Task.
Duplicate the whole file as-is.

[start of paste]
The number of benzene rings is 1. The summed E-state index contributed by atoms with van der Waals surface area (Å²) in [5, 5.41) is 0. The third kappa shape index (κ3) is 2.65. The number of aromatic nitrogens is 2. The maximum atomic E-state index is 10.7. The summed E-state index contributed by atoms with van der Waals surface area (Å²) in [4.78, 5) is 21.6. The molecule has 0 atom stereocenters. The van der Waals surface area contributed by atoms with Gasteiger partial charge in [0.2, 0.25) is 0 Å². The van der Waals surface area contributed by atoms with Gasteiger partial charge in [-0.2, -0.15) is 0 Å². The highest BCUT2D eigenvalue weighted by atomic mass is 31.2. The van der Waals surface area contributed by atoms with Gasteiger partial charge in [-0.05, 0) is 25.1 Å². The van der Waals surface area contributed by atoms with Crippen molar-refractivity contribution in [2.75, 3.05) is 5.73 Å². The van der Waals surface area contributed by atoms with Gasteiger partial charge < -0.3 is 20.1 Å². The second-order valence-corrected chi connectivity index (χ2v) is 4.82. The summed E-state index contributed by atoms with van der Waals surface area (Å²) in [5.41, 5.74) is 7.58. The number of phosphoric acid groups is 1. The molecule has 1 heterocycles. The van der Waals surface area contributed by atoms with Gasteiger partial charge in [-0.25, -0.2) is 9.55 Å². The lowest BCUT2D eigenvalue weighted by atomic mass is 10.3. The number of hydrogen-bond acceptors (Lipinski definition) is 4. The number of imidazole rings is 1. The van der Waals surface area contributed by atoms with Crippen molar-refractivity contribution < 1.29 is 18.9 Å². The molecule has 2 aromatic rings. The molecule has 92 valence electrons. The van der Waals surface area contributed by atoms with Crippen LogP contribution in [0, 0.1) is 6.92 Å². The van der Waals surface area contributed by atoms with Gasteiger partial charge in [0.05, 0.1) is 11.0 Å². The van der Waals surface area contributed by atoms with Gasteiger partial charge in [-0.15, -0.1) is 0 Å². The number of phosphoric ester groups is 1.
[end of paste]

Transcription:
The number of benzene rings is 1. The summed E-state index contributed by atoms with van der Waals surface area (Å²) in [5, 5.41) is 0. The third kappa shape index (κ3) is 2.65. The number of aromatic nitrogens is 2. The maximum atomic E-state index is 10.7. The summed E-state index contributed by atoms with van der Waals surface area (Å²) in [4.78, 5) is 21.6. The molecule has 0 atom stereocenters. The van der Waals surface area contributed by atoms with Gasteiger partial charge in [0.2, 0.25) is 0 Å². The van der Waals surface area contributed by atoms with Gasteiger partial charge in [-0.2, -0.15) is 0 Å². The highest BCUT2D eigenvalue weighted by atomic mass is 31.2. The van der Waals surface area contributed by atoms with Gasteiger partial charge in [-0.05, 0) is 25.1 Å². The van der Waals surface area contributed by atoms with Crippen molar-refractivity contribution in [2.75, 3.05) is 5.73 Å². The van der Waals surface area contributed by atoms with Gasteiger partial charge < -0.3 is 20.1 Å². The second-order valence-corrected chi connectivity index (χ2v) is 4.82. The summed E-state index contributed by atoms with van der Waals surface area (Å²) in [5.41, 5.74) is 7.58. The number of phosphoric acid groups is 1. The molecule has 1 heterocycles. The van der Waals surface area contributed by atoms with Gasteiger partial charge in [-0.25, -0.2) is 9.55 Å². The lowest BCUT2D eigenvalue weighted by atomic mass is 10.3. The number of hydrogen-bond acceptors (Lipinski definition) is 4. The number of imidazole rings is 1. The van der Waals surface area contributed by atoms with Crippen molar-refractivity contribution < 1.29 is 18.9 Å². The molecule has 2 aromatic rings. The molecule has 92 valence electrons. The van der Waals surface area contributed by atoms with Crippen LogP contribution in [0, 0.1) is 6.92 Å². The van der Waals surface area contributed by atoms with Gasteiger partial charge in [0.05, 0.1) is 11.0 Å². The van der Waals surface area contributed by atoms with Gasteiger partial charge in [-0.15, -0.1) is 0 Å². The number of phosphoric ester groups is 1.